Hundreds of demonstrators descended upon the Hyatt Hotel in downtown Indianapolis Thursday afternoon, in protest of low wages and unfair treatment — an event that culminated in the peaceable arrests of at least 40 people.
The protest was part of a coordinated effort in 17 North American cities to draw attention to the labor concerns of Hyatt employees nationwide.
Organizers for Unite Here, a local hotel workers union, said Hyatt had slashed jobs, cut workers' hours and cut corners at its hotels across the country, "lock(ing) workers into recession even as the the economy rebounds." Indianapolis taxpayers, the group claimed, have invested $1 billion in the hospitatlity industry, while lcoal hotel workers are "among the lowest paid hotel workers of any major city in the United States."
Jessie Ham, a cocktail server at the downtown Hyatt for over two years noted that, although Hyatt has used the recession as an excuse for cutbacks, the company's owners are doing fine.
"The reality of the company is that the owners do very, very well for themselves," Ham said. As recently as last November, Hyatt's owners, the Pritzker family, took the company public, netting the corporation over a $1 billion.
"To say they don't have the money, it kind of makes you wonder where it's all going," she said. "They're basically trying to use the recession as an excuse to keep us all in a recession."
Ham also claimed the hotel had used "intimidation, harassment and surveillance" tactics to prevent workers from organizing. "They've strong-armed people not to stand up for themselves," she said.
Jackie White, a housekeeping employee who has worked at the downtown Hyatt for 29 years, said that the quality of service at the Hyatt had "changed drastically."
She pointed specifically to lack of cleanliness in the hallways, reduced services, rising safety concerns, and increased workloads on housekeepers, whose workloads had nearly doubled in recent years.
"We definitely want to be ready for the Superbowl" in 2012, she said. "We want the best for everyone who wants to come stay in the Hyatt and in any hotel downtown."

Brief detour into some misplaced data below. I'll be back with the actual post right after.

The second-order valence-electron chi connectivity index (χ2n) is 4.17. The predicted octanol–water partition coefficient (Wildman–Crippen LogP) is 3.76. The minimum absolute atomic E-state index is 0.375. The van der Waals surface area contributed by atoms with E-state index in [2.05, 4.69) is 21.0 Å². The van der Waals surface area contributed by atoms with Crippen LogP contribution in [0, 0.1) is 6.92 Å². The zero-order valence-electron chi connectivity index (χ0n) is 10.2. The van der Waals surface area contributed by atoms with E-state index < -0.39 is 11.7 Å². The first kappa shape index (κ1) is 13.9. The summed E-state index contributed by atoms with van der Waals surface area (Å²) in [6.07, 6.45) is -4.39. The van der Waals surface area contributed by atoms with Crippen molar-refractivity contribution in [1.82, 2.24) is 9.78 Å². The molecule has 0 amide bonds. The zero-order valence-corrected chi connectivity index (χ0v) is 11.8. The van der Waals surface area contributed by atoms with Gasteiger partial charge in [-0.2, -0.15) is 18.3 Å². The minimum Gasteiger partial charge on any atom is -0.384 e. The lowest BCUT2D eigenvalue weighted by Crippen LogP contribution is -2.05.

Demonstrators faced soaring temperatures and withering humidity for several hours, waving signs, handing out fliers and shouting slogans like "Hyatt, Hyatt, enough is enough!" and "Yes, we can!"
But the climax arrived when roughly 40 demonstrators marched to the sidewalk in front of the Hyatt, linked arms and sat down, effectively blocking sidewalk traffic in a coordinated act of civil disobedience. Police, who were intimately familiar with the details of the protest ahead of time, waited in the wings.
After about 20 minutes, police issued a verbal warning. The seated protesters were then individually asked to leave, then led away one-by-one, placed in handcuffs, and shut in the back of a police van.
Overall, the scene was spirited, and emotions intense. But the arrests were anticipated, organized and peaceful.
Lieut. Jeff Duhamell, a police spokesman on the scene, said that locals from the nine counties of the Greater Indianapolis Area would not be officially arraigned or incarcerated, but would be given summons to appear in court.
Those who resisted, were arrested without proper identification, or who lived outside the area would most likely be incarcerated for at least several hours, he said. The 40 or more arrested would face Class B misdemeanor charges, Duhammel said, which could result in fines. Demonstrators had been informed of the conditions ahead of time.